Brad Markham: It's time to ban the plastic supermarket bag

A turtle encounters a plastic bag.
Troy Mayne

A turtle encounters a plastic bag.

OPINION: I was calving a cow the other day during an icy downpour and my mind wandered, as it often does. I was imagining how toasty it'd be on the Indonesian island of Bali right now. We went to the tourist hotspot in April to catch up with friends. 

One of the things that struck me as I sat slurping on a watermelon juice in a cafe in Seminyak one day, was the texture of the straw. It wasn't plastic. It was made of paper. Another restaurant offered reusable glass straws.

It turns out Bali has taken the bold move to help stem the tidal wave of plastic choking our oceans. It'll go a step further next year, going plastic bag free.


New data suggested a 2.5 million square-kilometre plastic patch has developed

How is it that struggling places like Bali and even Rwanda can ban plastic shopping bags, but New Zealand can't? Surely someone within the government read the report from the World Economic Forum last year which warned that by 2050, oceans will contain more plastic than fish.

* Researchers map plastic patch bigger than Greenland floating in the Pacific 
Third of seabirds found dead on NZ and Australian shores has eaten plastic
Third of turtles found dead on New Zealand beaches had eaten plastic
Ninety percent of city and district mayors call for plastic bag levy

The report made sobering reading. Each year, at least eight million tonnes of plastic ends up in the world's oceans. That's equivalent to dumping the contents of one garbage truck into the sea every minute. If no action is taken, this is expected to increase to four per minute by 2050. That's 5760 garbage trucks per day.

When calving in the rain, thoughts can turn to warmer climes.

When calving in the rain, thoughts can turn to warmer climes.

Given those already alarming figures, it wasn't surprising when scientists found more than 30 plastic bags and other rubbish jammed inside the stomach of a whale stranded off Norway's coast in February. It was so emaciated it had to be put down. 

NBC News reported a post mortem found no food inside the whale's intestines. 

It was recently revealed a swathe of floating pieces of plastic – larger than Greenland – has been discovered by researchers in the South Pacific. The Sunday Star Times reported much of the waste is believed to have originated in New Zealand.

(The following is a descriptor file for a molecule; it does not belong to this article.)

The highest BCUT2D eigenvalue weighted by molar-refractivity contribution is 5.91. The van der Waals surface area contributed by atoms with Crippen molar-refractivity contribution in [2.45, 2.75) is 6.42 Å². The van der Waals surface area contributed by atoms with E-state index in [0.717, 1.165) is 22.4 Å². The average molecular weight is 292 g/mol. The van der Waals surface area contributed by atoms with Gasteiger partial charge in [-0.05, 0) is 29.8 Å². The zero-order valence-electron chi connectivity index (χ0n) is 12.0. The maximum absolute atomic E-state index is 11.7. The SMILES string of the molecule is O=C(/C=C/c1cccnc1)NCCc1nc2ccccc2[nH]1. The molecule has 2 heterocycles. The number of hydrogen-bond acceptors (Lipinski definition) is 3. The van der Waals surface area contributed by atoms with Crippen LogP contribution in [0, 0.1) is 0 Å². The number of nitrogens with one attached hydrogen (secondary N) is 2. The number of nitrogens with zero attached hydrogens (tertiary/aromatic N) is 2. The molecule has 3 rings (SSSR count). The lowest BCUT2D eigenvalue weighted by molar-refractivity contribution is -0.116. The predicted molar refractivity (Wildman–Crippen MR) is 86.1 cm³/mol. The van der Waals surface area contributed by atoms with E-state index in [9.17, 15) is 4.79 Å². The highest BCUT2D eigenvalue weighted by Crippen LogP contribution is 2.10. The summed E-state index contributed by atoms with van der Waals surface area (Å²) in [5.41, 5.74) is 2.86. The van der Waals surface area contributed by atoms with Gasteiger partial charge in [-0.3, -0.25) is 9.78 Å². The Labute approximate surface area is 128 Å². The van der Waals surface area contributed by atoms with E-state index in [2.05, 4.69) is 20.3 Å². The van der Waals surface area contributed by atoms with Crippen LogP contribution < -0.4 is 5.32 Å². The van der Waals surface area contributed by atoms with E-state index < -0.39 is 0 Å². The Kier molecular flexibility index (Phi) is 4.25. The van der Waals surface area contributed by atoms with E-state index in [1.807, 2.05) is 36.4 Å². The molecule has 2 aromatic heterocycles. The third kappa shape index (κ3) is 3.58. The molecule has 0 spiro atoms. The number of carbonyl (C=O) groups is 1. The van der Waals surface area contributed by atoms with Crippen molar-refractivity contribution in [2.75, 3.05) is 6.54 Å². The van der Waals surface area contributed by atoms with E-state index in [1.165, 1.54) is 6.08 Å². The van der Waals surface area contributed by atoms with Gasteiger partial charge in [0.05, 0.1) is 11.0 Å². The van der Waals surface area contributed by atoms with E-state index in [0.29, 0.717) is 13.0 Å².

Not a plastic bag to be seen.

Not a plastic bag to be seen.

Across the Tasman, it's estimated our closest neighbours use between four and six billion plastic bags each year. A few Australian states and territories have already taken action in the war against plastic.

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I was a political reporter in Tasmania when the state government followed South Australia's lead and banned lightweight plastic shopping bags in late 2013. 

To be honest, life didn't change much in our household. We already had reusable shopping bags for our groceries. The only thing we had to buy was a roll of biodegradable bags, to pick up after the pooches on our daily walks.

Last month, supermarket giants Woolworths and Coles announced plans to stop giving out single-use plastic bags in the Australian states yet to impose bans.

Tackling the problem isn't a priority for Bill English's government. Environment Minister Nick Smith wasted no time in handing the issue of single-use plastic bags to new Associate Environment Minister Scott Simpson.

But the campaign for change is gathering steam. Most of the country's mayors have signed a letter calling for a 20 cent levy on plastic bags. 

They want the power to implement the compulsory charge, if central government refuses to.

There's plenty of proof from overseas that levies work. The United Kingdom saw an 85 per cent decrease in the number of single-use plastic bags used at the major retailers after the introduction of a five pence levy in 2015.

Last year 16,000 New Zealanders signed a petition demanding a ban on single-use plastic bags, or at the very least introducing consistent charges for them. 

It was examined by a parliamentary committee, headed by the now Associate Environment Minister Scott Simpson. The Ministry for the Environment told MPs New Zealand isn't a big marine polluter and that a ban would be impractical. The committee's 10-page report included four paragraphs of wishy-washy "conclusions", which said nothing.

Currently, Kiwis use around 1.6 billion plastic bags a year and about 40,000 are sent to landfills each hour. The Ministry stressed they only represent 0.2 per cent of landfill waste. But we've all seen what happens when a gust of wind snatches a plastic bag. Katy Perry even sings a song about it.

I don't think a levy goes far enough. 

The fact is, as plastic weathers it breaks down and is easily mistaken for food by fish. A document produced by the Seafood Industry Council and Maritime New Zealand states that in parts of the world "fish are becoming seriously contaminated by plastic pollution". Plastic ingestion also kills turtles and seabirds. It's time New Zealand played its part in curbing the scourge.

 - Stuff


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